While many across Colorado Springs spent their Thanksgiving day eating with friends and family, some chose to spend their day giving back to the community.
One of those people is Alycia Erickson, a pastor for the Pikes Peak Metropolitan Church in Colorado Springs.
Normally on Thanksgiving, the LGBTQ+ nightclub Club Q hosts a Friendsgiving event for those who may not have a family to spend the holiday with. However, after the weekend’s mass shooting, Club Q is unable to host the event.
Erickson and the Pikes Peak Metropolitan Church, a church which Erickson said is made up of primarily members of the LGBTQ+ community, decided to step up to host the Friendsgiving event.
“We wanted to make sure that people could come together and be community, and be family together in a safe place,” Erickson said. “Our space has always been a safe and affirming place for people all across the spectrum of gender identities and sexual orientations.”
Erickson stated that it was important to make sure the Friendsgiving event was able to take place because often, LGBTQ+ individuals may not have family they’re comfortable spending the holiday with.
“Many people in the queer community have difficult relationships with their family members,” Erickson said. “Being able to be in a space where you can walk in the door and be who you are without any looks, without any judgment, that is an immense gift for anyone. We wanted to make sure we could provide that for people.”
Another group that spent their Thanksgiving giving back were volunteers with the Salvation Army.
Hundreds of volunteers gathered on Thanksgiving afternoon at four different Salvation Army locations in El Paso and Teller counties to give back by providing thousands of free meals to those in need.
For those spending their holiday afternoon volunteering with the Salvation Army, they said they do so because they feel it’s important to give back and provide a sense of community and family to those who may not have that on Thanksgiving.
“What I see from a lot of people here is that they are alone on Thanksgiving,” Robin Czyz, a Salvation Army volunteer, said. “So it’s somewhere to come to be apart of a community, to talk to others and to have a nice meal.”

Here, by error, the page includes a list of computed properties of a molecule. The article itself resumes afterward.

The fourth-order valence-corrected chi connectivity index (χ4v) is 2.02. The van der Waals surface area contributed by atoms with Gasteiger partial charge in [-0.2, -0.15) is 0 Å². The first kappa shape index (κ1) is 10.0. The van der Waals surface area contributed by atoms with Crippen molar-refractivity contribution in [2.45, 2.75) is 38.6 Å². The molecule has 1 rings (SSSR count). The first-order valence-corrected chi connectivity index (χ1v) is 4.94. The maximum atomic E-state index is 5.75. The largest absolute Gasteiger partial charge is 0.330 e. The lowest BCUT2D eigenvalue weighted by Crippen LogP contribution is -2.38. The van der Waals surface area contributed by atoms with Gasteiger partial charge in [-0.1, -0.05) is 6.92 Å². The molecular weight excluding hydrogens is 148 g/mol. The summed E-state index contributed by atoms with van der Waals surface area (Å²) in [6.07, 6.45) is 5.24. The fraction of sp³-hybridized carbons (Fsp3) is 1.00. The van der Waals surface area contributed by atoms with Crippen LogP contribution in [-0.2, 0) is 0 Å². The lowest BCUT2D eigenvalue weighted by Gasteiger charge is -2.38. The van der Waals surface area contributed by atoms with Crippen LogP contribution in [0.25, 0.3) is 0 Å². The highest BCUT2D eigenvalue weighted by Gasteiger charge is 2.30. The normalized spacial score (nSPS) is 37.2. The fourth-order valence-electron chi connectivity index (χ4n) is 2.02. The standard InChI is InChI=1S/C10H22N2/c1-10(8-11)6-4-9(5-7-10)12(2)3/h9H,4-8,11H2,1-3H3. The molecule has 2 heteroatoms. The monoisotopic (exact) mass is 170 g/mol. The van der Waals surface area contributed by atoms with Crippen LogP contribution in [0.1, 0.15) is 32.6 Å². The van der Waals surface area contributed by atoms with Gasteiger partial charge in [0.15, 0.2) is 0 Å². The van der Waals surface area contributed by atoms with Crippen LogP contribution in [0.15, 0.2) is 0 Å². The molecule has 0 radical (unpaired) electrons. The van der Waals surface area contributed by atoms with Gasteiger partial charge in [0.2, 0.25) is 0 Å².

“We feed people 365 days a year, but Thanksgiving isn’t about a meal,” said Capt. Doug Hanson, the Salvation Army’s El Paso County coordinator. “It’s about family, a party and about belonging in a community.”
Hanson said that over 200 people will volunteer at the four Salvation Army locations in El Paso and Teller counties, and that they expected to give out thousands of meals Thursday afternoon.
Hanson said that all of the food being provided on Thanksgiving was cooked in Fort Carson, and that all of the turkeys were provided by the Care and Share Food Bank for Southern Colorado.
“This wouldn’t have been possible without them,” Hanson said.
Czyz is a volunteer participating in her seventh Thanksgivingwith the Salvation Army, something she said has become an important part of her life over the years.
“It fills me with such gratitude,” Czyz said. “I’m so grateful to be able to do this, I’m so grateful to be apart of this community.”
Eric Yanes is partaking in his first Salvation Army Thanksgiving meal program, which is something he said wanted to do to give back to an organization that helped him so much over the years.
“This program, believe it or not, changed my life,” Yanes said of the Salvation Army’s veteran services program. “If it wasn’t for this program I wouldn’t be here right now.”
Yanes talked about how the veteran’s program with the Salvation Army helped him go from homeless and living out of his car, to having an apartment and a full-time job.
Community is a word heard often when standing within the Salvation Army’s Thanksgiving meal, and something that means a lot to those who work with the organization.
“They’re just wonderful people,” Czyz said. “They’re giving and loving … I don’t know how else to explain it.”
For Yanes while it may be his first experience volunteering with the Salvation Army, he said it definitely wouldn’t be his last.
“First of a lot more years, a lot more,” Yanes said.
Community, in light of what happened at Club Q over the weekend where five people lost their lives and 17 more were injured when a person entered the nightclub with a gun, is more important now than ever, according to Erickson.
“These are my people, they’re my family, too,” Erickson said. “There is nothing holier that I can think of that I could be doing than this.”
Erickson said she expects around 250 people to attend the church’s Friendsgiving event Thursday night.
Hanson said he expected over 2,500 people would be attending the lunch event Thursday afternoon, and that between pick-up meals, deliveries and in-person guests, the Colorado Springs Salvation Army alone would give out over 3,000 total meals.
“To serve others on a holiday is what it’s all about, right?” Czyz said.